For millennia, hemp has been used for its fibre, seeds and medicinal properties. Currently, hemp stalks are utilized in textiles, cordage, paper, and building materials, while its seeds are used for food, culinary oil, cosmetics, plastics and fuel. The Canadian government legalized industrial hemp production for these purposes in 1998. Then in 2018, Health Canada expanded the scope to permit hemp flower buds, leaves and branches to be harvested then sold to a Cannabis Licensed Producer to arrange for extraction of the hemp’s medicinal cannabinoids.
There is considerable evidence that cannabidiol (CBD) extracts enhance our body’s natural cannabidiols for healing such diverse ailments as: chronic pain, anxiety, epilepsy, Alzheimer’s, arthritis, diabetes, etc. (For more verified benefits, please see McGill University’s Canadian Consortium for the Investigation of Cannabinoids at www.ccic.net) Now that Cannabis is becoming legal in many parts of the world, medical institutions and universities are commencing research to corroborate this evidence. Meanwhile, medical practitioners and the public are beginning to feel more confident about prescribing and using these relatively safe and natural products. Forbes has forecast the fledgling CBD industry to reach $14-billion by 2020.
CBD healing oils can be provided by Cannabis grown in artificially lit warehouses for about $4/gm or in greenhouses for about $2/gm. In outdoor fields, with no need for expensive structures, energy intensive HVAC, and sophisticated security systems, low THC hemp can produce these beneficial oils for about $.25/gm!
Cultivars are bred and grown for a single characteristic of the crop. Hemp fibre plants are grown close together to force fibrous stems to grow tall, while hemp grain plants are grown less densely to allow space for seed-heads to form – similar to corn. Medicinal hemp, on the other hand, is grown much more spaciously (about 2-m2 per plant – similar to tobacco) so that female plants can fully express themselves by producing flower buds with a full complement of terpenes, flavanols and cannabidiol oils.
In addition to growing methods, hemp genetics also play a significant role. Hemp is actually the same genus as Cannabis, except that it has been selected to have an arbitrarily low level of the intoxicating THC cannabinoid. Most countries define hemp to have <0.3% THC in the dried leaves and flower buds. (Some countries insist on <0.2%, and others accept <1.0% THC). At these low concentrations of THC, it is nearly impossible to get high from a field of “hemp”.
Cannabis cultivars typically have a set CBD/THC ratio. Hemps bred for high CBD yields, might have a 40:1 ratio. While the THC rises to 0.3% as the plant matures, the CBD rises to 12% (0.3 x 40). Since the economics of the CBD extraction process require a minimum of 10% CBD, this is a desirable cultivar. But great care must be taken to harvest the hemp before the quickly rising THC goes above the legal threshold. Some jurisdictions allow a remediation period before destroying a crop if THC inadvertently goes too high.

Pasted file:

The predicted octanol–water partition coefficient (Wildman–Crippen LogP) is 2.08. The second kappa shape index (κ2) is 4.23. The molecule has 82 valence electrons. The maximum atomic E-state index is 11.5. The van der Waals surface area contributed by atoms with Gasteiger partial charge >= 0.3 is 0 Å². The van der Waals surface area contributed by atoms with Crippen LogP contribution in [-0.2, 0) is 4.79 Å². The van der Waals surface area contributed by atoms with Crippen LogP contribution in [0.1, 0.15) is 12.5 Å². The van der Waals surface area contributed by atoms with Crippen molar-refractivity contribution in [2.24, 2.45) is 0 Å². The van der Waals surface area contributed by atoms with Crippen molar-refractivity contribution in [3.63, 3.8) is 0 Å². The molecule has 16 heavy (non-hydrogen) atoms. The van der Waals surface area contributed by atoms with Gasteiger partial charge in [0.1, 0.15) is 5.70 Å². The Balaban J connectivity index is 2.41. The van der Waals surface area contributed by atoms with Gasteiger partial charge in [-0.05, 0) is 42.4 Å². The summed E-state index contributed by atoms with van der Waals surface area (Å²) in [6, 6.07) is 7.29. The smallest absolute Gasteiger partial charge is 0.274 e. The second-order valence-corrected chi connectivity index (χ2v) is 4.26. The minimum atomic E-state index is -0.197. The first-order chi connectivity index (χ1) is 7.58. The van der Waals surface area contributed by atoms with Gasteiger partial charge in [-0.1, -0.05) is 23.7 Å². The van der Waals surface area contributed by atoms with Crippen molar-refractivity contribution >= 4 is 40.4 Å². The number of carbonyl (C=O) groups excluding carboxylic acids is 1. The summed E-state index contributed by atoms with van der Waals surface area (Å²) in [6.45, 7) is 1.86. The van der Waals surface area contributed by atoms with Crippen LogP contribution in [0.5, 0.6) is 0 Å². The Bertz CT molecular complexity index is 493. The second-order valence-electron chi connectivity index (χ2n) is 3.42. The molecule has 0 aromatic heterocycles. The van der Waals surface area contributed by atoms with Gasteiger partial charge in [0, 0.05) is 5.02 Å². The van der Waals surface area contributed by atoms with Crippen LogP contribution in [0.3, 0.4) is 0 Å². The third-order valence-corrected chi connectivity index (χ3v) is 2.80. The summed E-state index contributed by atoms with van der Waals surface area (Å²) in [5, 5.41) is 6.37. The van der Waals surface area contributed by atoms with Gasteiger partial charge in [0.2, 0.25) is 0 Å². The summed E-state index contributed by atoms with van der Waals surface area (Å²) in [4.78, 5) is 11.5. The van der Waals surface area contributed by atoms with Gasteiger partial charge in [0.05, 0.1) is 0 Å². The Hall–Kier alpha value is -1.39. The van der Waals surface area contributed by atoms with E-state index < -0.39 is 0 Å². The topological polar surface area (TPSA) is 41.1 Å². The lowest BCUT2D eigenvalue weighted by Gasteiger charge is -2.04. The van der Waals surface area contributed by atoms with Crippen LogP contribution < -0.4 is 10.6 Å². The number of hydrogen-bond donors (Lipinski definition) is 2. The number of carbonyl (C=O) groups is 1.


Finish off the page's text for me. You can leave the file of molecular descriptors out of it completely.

A complicating aspect of breeding any particular hemp cultivar is it being a latitudinal crop (sensitive to changes in day-length). This means that a crop bred for Kentucky (38°N) might not be suitable for Ontario (44°N). Plus, the local soils, climate, and cultural practices readily affect the fine balance between THC and CBD’s. Another factor is the presence of male hemp plants that reduce the quantity of CBD. So breeders “feminize” cultivars by attempting to make them 99% female. In order to extend the planting and harvest periods for more efficient labour management, breeders can also select for “auto-flowering” by breeding out the photoperiod initiation of flowering to favour the weeks of growth before flowering. The next step will be to begin selecting for other beneficial oils such as CBG, CBC, CBN, and more yet to be identified. For all these reasons, local breeding and selections need to be encouraged.
Projections for world-wide growth of this new industry range from $2-billion to $22-billion by 2022. As an early step toward this, the 2018 US Farm Bill specifically exempts hemp from the Controlled Substances Act, plus it now permits this new industry to begin working within the banking system. In order for Canada to continue as a world leader of a robust and scalable hemp industry, producers need more flexible and supportive regulations by Health Canada and/or Agriculture and Agri-Food Canada. Permitting hemp producers to extract their own CBD oils would be a good start.
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